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Oct 26, 2006 07:00 PM

Do teapot warmers work?

Now that the weather's getting cooler, I'm in the market for a good teapot.

I think I have my heart set on a Brown Betty for aesthetic and quality reasons, but am wondering if people have advice about keeping tea warm once it's in the pot.

I know, I should just make a fresh pot when the old one gets cold, but it takes me a long time to finish a big pot by myself!

Do the teapots with warmers (and tealights) below them work? Do most teapots fare will with direct contact with a flame, however tiny?

Would I be better off knitting myself a wool/felted tea cozy?

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  1. This doesn't really answer your question, but I make big pots of tea regularly when I'm home during the day. I use an infuser and once the tea is brewed to my liking, I take the infuser out. When the tea is colder than I like I just heat a cup in the microwave.

    Another version of this is to make the tea very strong, almost like a tea essence. Then you pour just a little into a cup and top with boiling water. A Russian friend of mine used to do this.

    Tea cosies are really cute but not terribly effective.

    1. Greetings, Pei!

      The warmer you are looking at from Crate & Barrel -- how does it warm? Does it use a candle or is it plug-in? I would worry with a candle that the bottom of the teapot will blacken from the flame, or an electric cord will not be as portable as you would like. (Living in SoCal, I also worry about an open flame that I am not watching.)

      As cheryl_h posted above, I brew with a strainer each cup I drink. I do drink several cups a day, and it is quite easy. I use an electric Braun pot (I think I bought it about two years ago at Macy's) to heat the bottled water and it is super fast! I can heat about 2 cups of water in a minute or two; then I just pour it over the fresh tea strainer that fits into my 2-cup mug. Sometimes I re-steep with the same tea, and sometimes I just toss it and add a different tea for variety.

      These water heating pots are still available, and perhaps my favorite kitchen appliance!

      1. I have a lovely tea cozy, very thick and well padded, and it keeps tea hot in a pot for an hour or so, I think. Won't work if you want to drink tea all day, but certainly keeps it hot for awhile. I inherited it, it is about two inches thick on each side, whatever is inside, it is not high tech, it's several decades old.

        I doubt anything that applies ongoing heat will leave your tea tasting very good. I'd go with a cozy or a thermos, or just keep boiling water.

        4 Replies
        1. re: Anne H

          I lean towards your logic, it's the same problem as keeping coffee on a warmer all day. The volatiles that provide flavor are going to be driven off by the heat leaving you with brown water.

          My tea cozy is fine at dinnertime, if I want to keep tea hot longer I put it in a thermal carafe, good for 2-3 hours.

          1. re: Scrapironchef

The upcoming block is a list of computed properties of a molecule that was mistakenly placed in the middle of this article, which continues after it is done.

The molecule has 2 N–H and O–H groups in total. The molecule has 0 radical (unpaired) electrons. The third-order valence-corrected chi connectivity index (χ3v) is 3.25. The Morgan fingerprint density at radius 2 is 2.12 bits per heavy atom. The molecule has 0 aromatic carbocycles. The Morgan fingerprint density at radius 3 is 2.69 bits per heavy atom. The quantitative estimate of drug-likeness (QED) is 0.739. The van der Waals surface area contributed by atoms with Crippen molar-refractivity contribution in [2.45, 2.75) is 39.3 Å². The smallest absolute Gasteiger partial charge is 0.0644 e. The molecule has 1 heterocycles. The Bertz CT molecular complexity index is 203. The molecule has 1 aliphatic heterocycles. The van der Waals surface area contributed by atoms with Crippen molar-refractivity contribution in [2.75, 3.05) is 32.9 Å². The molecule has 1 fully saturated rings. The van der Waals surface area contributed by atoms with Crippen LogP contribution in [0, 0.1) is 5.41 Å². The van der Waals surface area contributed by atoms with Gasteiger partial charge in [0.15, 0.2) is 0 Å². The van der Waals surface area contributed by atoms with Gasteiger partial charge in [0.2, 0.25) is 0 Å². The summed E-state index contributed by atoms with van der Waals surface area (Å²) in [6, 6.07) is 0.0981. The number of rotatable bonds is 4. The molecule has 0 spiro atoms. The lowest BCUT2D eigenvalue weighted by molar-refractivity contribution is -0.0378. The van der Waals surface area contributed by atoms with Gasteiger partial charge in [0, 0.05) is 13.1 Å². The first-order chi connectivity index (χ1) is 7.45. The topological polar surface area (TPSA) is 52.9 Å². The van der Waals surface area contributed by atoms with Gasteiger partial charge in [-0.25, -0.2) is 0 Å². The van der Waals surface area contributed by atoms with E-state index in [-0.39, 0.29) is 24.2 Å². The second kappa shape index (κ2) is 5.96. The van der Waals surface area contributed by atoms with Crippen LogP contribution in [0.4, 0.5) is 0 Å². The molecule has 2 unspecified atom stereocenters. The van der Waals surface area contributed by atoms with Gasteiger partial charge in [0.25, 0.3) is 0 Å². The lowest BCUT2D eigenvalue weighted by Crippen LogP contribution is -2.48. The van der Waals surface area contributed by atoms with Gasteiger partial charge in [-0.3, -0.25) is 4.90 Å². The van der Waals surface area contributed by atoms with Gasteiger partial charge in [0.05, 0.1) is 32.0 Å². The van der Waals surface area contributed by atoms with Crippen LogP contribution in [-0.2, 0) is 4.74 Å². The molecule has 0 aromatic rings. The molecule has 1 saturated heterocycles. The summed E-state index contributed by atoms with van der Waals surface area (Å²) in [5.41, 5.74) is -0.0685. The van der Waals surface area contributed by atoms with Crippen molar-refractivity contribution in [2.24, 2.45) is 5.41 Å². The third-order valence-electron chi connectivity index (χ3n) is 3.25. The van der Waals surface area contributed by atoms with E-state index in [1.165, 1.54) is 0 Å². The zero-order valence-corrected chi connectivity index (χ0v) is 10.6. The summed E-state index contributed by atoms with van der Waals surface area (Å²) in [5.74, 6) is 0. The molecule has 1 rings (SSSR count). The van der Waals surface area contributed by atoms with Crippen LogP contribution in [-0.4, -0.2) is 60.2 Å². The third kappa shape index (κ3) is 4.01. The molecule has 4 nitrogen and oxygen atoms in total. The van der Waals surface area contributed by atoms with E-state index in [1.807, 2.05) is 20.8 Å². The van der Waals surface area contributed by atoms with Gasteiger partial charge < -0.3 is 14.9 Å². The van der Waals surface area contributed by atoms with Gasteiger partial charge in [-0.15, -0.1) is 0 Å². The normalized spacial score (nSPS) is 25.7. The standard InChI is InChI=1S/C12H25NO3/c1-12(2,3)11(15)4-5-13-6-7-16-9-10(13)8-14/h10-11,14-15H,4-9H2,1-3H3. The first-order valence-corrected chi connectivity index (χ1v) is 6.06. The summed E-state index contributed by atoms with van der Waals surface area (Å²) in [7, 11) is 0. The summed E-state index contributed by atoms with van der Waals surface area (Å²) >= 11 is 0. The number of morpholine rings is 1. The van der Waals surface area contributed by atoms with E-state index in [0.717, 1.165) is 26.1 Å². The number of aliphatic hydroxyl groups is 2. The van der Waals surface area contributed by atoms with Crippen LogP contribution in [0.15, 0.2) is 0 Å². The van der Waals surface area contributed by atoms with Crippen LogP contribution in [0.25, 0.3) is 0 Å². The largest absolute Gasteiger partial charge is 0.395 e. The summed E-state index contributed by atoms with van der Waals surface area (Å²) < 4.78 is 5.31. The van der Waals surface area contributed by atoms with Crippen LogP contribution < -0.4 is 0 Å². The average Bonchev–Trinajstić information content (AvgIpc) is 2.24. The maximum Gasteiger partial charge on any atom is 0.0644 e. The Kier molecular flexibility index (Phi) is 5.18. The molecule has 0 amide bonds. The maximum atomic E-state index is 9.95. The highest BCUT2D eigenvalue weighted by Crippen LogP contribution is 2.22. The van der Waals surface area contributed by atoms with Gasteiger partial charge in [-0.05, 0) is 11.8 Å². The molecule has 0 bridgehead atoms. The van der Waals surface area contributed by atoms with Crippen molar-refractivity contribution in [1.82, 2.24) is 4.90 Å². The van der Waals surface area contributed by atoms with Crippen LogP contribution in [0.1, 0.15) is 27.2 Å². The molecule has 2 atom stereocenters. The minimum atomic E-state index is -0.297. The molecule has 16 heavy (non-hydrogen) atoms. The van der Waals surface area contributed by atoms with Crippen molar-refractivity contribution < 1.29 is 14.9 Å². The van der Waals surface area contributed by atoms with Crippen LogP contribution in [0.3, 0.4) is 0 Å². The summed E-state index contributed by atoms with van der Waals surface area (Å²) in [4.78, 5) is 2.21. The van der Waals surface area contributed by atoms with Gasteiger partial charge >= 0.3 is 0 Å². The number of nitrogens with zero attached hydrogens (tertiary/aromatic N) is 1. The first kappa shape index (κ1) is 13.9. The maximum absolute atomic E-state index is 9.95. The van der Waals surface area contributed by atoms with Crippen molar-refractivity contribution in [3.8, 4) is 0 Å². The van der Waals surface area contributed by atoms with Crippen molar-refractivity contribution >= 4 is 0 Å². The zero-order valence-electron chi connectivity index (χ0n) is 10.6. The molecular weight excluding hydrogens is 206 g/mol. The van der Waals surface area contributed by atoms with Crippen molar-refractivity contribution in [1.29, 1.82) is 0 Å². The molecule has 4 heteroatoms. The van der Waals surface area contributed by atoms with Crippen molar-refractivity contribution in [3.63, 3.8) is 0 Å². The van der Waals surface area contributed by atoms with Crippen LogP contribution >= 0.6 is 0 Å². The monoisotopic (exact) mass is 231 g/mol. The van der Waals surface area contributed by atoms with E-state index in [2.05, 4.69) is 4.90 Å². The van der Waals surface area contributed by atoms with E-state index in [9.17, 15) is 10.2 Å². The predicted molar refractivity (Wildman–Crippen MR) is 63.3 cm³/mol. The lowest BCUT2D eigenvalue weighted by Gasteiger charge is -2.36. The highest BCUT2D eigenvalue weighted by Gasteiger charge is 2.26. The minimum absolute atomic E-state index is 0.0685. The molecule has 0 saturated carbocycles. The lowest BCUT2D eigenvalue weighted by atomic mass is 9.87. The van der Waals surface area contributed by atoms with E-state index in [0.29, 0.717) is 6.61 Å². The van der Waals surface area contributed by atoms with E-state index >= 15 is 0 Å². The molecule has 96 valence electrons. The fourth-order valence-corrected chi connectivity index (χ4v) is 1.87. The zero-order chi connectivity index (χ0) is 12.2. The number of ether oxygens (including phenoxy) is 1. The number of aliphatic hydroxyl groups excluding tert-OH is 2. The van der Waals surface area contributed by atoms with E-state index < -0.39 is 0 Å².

Does your thermal carafe impart any "off" flavors to the tea after it has been sitting in there for 2-3 hours? Or, does the tea taste "flat" after it sits for a few hours?

            1. re: liu

              The one I use has a glass liner so it has never been a problem with flavors.

              1. re: Scrapironchef

                Perhaps I refer to the plastic liner? I just never liked the funky flavor of liquids that sit in such a thermos, so I stopped using any such device long ago. Maybe it's time to give these carafes another try...

        2. I know this doesn't really answer your question, but like liu I also have the electric Braun pot. I've had it for about 3 years and it's been really useful.

          2 Replies
          1. re: studiocate

            studiocate - Have you ever used it for anything other than boiling water (I know you're not supposed to!)? This is the only use I have for it, but it certainly carries its weight in the kitchen and is well-deserving of the space it takes on the counter because it does heat water sooo well! I really love it!

            1. re: liu

              LOL It's never occurred to me to try boiling anything else in it! But it's so handy just for water. I used to have the Zojirushi water heater, but I didn't use *that* much hot water and wasn't sure if it was ok to leave water in the heater for 2-3 weeks. So I made the switch to Braun and have never regretted it!

          2. If you boil your kettle on a stove you could do what my father always did. He would turn the heat almost off, remove the lid to the kettle and put the tea pot on the kettle. The steam from the water in the kettle kept the tea warm.

            2 Replies
            1. re: bolivianita

              So smart! I'll have to keep an eye out for a kettle with a hole the right size. Or maybe a 1 quart sauce pot...

              1. re: Pei

                Yes, good idea! The multi-quart sauce pan might work if you prop the tea kettle up -- mostly out of the water -- with an inverted veggie strainer, perhaps.